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Rediscount can refer to either of two concepts in finance: discounting a debt instrument for a second time or a method of providing financing to a bank.

Discounting a second time[edit]

Rediscount is the act of discounting a short-term negotiable debt instrument for a second time. Banks may rediscount these short-term debt securities to assist the movement of a market that has a high demand for loans. When there is low liquidity in the market, banks can generate cash by rediscounting short-term securities.[1]

Rediscount lines can also be subsidized and this is usually attributed to the following reasons:

  1. an incentive must be offered to financial intermediaries to induce them to lend for purposes that they would otherwise not lend for;
  2. the target sector or group is often judged to need subsidized funding in order to develop.[2]

Financing for a bank[edit]

Rediscount is a way of providing financing to a bank or other financial institution. Especially in the 19th century and early 20th century banks made loans to their customers by "discounting" the customer's note. The note is a paper document, in a specified form, where the borrower promises to repay a certain amount at a specified date.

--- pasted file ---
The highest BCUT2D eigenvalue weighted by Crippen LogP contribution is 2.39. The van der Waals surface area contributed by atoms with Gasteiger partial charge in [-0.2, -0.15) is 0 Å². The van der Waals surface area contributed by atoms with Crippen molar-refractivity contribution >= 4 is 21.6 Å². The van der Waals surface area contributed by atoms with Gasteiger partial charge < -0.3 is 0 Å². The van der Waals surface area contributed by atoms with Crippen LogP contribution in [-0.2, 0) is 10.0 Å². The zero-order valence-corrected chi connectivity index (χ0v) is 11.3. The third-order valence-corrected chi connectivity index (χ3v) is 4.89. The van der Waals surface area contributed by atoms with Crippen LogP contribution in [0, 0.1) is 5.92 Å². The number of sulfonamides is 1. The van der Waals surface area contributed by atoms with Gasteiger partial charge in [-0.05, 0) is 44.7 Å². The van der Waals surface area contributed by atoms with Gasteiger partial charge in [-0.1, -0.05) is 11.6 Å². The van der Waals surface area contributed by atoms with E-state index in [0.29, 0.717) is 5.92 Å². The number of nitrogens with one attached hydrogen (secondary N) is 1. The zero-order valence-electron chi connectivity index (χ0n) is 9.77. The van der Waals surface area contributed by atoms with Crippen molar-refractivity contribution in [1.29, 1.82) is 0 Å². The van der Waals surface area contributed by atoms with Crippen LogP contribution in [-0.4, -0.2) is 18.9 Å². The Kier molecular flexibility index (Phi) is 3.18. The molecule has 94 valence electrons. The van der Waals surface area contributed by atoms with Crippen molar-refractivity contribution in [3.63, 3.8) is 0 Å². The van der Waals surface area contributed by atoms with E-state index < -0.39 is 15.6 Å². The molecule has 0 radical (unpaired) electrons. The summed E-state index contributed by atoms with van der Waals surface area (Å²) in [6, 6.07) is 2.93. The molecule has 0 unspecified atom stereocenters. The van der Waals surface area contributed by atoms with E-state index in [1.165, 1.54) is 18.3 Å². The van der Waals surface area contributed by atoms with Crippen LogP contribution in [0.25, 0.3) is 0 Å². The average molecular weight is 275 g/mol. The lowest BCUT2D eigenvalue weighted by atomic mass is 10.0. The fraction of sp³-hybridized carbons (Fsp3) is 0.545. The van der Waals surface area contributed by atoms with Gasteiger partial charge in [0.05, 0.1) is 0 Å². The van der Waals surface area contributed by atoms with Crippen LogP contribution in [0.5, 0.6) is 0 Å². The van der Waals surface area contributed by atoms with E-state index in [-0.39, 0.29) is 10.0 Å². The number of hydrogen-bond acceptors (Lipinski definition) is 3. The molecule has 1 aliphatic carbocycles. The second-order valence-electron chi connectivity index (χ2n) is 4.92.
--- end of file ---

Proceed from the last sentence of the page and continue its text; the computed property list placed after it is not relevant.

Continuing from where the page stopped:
Let's say the customer wants to borrow $1000. The bank may ask him to sign a note promising to repay $1100 in one year. The bank is "discounting" the note by paying less than the $1100 face amount. The extra $100 is of course the bank's compensation for paying before the note matures. The Federal Reserve System could provide financing by "rediscounting" this note. Maybe the Fed would give the bank $1050 for the note.

Rediscounting was once the primary means by which banks obtain loans from the Federal Reserve bank but, at present, most banks turn to this process by discounting their own notes, which - in turn - are secured by the government securities or other eligible paper.[3]

Central bank rediscount procedures can affect demand for public instruments because the case of rediscounting government paper lowers the cost of public debt service on account of the fact that investors - in this condition - are more willing to accept lower level yield.[4]

A central bank's rediscount to commercial banks can be classified into the following:

  • adjustment rediscount: assists banks in addressing the issues of temporary insufficient liquidity and short positions (very short term)
  • seasonal rediscount: used to ease liquidity pressures on banks due to seasonal changes
  • extended rediscount: used to assist banks experiencing drastically decreased deposits or in case of a severe liquidity crunch (long-term)[5]


  1. ^ "Rediscount Definition". Investopedia.
  2. ^ Norton, Roger (2004). Agricultural Development Policy: Concepts and Experiences. Hoboken, NJ: John wiley & Sons, Ltd. p. 327. ISBN 0470857781.
  3. ^ Downes, John; Goodman, Jordan (2010). Dictionary of Finance and Investment Terms. New York: Barron's Educational Series. p. 588. ISBN 9780764143045.
  4. ^ World bank (1999). European Union Accession: The Challenges for Public Liability Management in Central Europe. Washington, D.C.: The International Bank for Reconstruction and Development/The World Bank. p. 65. ISBN 0821343521.
  5. ^ Xingyun, Peng (2015). Financial Theory: Perspectives From China. Hackensack, NJ: World Century Publishing Corporation. p. 510. ISBN 9781938134319.